Proposed Moon Misson Offers Little Value at Astronomical Cost
This article originally appeared in Wired on February 5, 2018
When it comes to space policy, reliving the glory days too often means pouring billions of taxpayer dollars into black holes. Preliminary budget plans suggest that the Trump Administration will provide funding for Space Policy Directive 1, which tasks NASA with getting humans back to the moon for the first time in over 45 years.
NASA is already testing the feasibility of using the Orion space capsule to get humans to and from alien worlds. President Trump’s directive, hatched from a unanimous recommendation from the National Space Council in June, has the agency eager to prove that it can once again taxi humans into space.
The itch to have a crewed mission to another world is one that afflicts every Administration, regardless of ideology. President George W. Bush also tried to set a Moon trip in motion, but plans were scuttled by his successor when a committee concluded in 2009 that costs were incompatible with current funding levels.
President Obama was more eager to explore deep space, and officials hatched out a complicated plan involving harnessing a boulder from an asteroid into the Moon’s orbit, and exploring the mineral content of the new mini-moon. The proposal proved unpopular among lawmakers and space nerds. This cycle may continue indefinitely, as partisan fights serve as proxies for warring Moon and Mars camps.
Regardless of disagreements over destination between so-called Martians (advocates for Mars exploration) and Lunatics (advocates for lunar exploration), there seems to be a consensus among lawmakers and NASA top brass that manned missions to somewhere else are worthy of billions of dollars in funding. This sentiment is even shared by fiscal hawks on Capitol Hill who would otherwise be critical of an agency that regularly experiences overruns with costs and schedule.
While budget proposals opt to downsize most agencies, lawmakers have elected to merely shift NASA's focus from orbital data collection (e.g., monitoring global warming) to planetary science. But the moderate boost to funding that Congress has proposed is nowhere near enough for crewed missions.
The aforementioned 2009 committee concluded that a moonshot would take around $50 billion (around $57 billion today) above and beyond regular NASA funding over a 10-year period. And this is likely a conservative estimate, given NASA’s tendency to strap expensive, unnecessary additions to projects. Why are lawmakers turning a blind eye toward these astronomical figures, at a time of large proposed cutbacks?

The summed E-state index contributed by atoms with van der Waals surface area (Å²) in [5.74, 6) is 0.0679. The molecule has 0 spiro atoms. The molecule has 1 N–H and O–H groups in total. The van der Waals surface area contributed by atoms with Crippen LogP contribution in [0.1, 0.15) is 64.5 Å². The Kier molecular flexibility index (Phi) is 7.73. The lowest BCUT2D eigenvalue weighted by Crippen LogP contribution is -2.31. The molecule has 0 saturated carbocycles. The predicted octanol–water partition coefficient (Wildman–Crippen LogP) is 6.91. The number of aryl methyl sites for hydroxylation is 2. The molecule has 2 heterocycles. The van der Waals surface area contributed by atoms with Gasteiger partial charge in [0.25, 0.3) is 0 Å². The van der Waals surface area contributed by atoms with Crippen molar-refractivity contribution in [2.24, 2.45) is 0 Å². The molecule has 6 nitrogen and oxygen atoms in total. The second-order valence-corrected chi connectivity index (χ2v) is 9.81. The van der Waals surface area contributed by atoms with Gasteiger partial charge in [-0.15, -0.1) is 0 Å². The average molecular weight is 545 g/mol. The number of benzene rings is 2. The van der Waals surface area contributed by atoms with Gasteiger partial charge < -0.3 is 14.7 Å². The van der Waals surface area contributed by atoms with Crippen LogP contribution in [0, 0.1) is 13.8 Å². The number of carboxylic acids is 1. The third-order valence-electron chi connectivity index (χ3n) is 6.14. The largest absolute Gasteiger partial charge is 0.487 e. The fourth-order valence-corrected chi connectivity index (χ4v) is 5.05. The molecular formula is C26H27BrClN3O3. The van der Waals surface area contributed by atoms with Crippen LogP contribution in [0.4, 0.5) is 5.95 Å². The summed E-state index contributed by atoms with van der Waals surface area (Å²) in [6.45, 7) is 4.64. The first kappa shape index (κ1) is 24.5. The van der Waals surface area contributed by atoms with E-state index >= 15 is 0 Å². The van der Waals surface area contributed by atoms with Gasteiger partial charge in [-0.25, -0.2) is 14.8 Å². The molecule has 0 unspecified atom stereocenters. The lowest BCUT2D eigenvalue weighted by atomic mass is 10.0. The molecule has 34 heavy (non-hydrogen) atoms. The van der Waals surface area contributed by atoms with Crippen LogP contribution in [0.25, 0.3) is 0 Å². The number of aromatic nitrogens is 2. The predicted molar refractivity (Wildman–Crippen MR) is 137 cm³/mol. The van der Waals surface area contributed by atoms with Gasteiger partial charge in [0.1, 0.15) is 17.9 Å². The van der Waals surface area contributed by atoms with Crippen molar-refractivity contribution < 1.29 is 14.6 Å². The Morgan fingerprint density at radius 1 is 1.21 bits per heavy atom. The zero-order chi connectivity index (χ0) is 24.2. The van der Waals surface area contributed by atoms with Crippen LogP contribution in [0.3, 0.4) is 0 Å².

Traditionally, the justification used for getting there first was a form of space nationalism; just think of all the prestige that came to America after the moon landing. On its website, NASA answers the question 'what did we get from Apollo?' by stating: “First, and perhaps most important: it was realized at the time of President Kennedy’s 1961 proposal that the primary motivation for sending a man to the Moon was political, not scientific.”
Sure, there were important scientific benefits; remote sensing work on the Moon spearheaded important Earth satellite work. But remote sensing work just reinforces the importance of uncrewed missions, which are far more viable today than they were 50 years ago. When it comes to learning critical facts about other worlds, robots are simply better equipped than humans. Robotic explorers, for example, detected water on the Moon that astronauts overlooked decades prior.
Lunar analysis, along with countless other scientific ventures, can be done at a fraction of the cost via unmanned missions to other worlds. Cambridge Cosmology and astrophysics professor and astronomer royal Martin Rees rightly criticizes current manned proposals, pointing out, “the practical case [for human spaceflight] gets weaker and weaker with every advance in robotics and miniaturization.”
Ultimately, the American thirst to put people on other worlds harkens back to the international anxiety of the Cold War. The us-versus-them mentality of the 20th century remains, but the foe has changed since the collapse of the Soviet Union in 1991. China announced that it wants to land humans on the Moon by 2036, and the European Space Agency is keen on creating a lunar village.
But shooting hundreds of billions of dollars into space to advance American prestige ignores all other possible uses of these dollars. American inventiveness can enjoy a renaissance by keeping in place the broad-based tax reform recently enacted by Congress.
Research has shown that reductions in tax rates spurs patent filings and the hiring of star scientists by businesses. A recent analysis shows that reductions in tax rates spur patent filings and the hiring of star scientists by businesses. While the analysis examined state-level, rather than federal-level, tax changes, the results imply that top innovators readily alter behaviors in response to tax policy changes.
With a greater incentive to innovate, individuals and businesses are more than capable of the moonshots that will continue to propel America forward. Crewed missions to other worlds, however, offer little promise at an astronomical cost to taxpayers.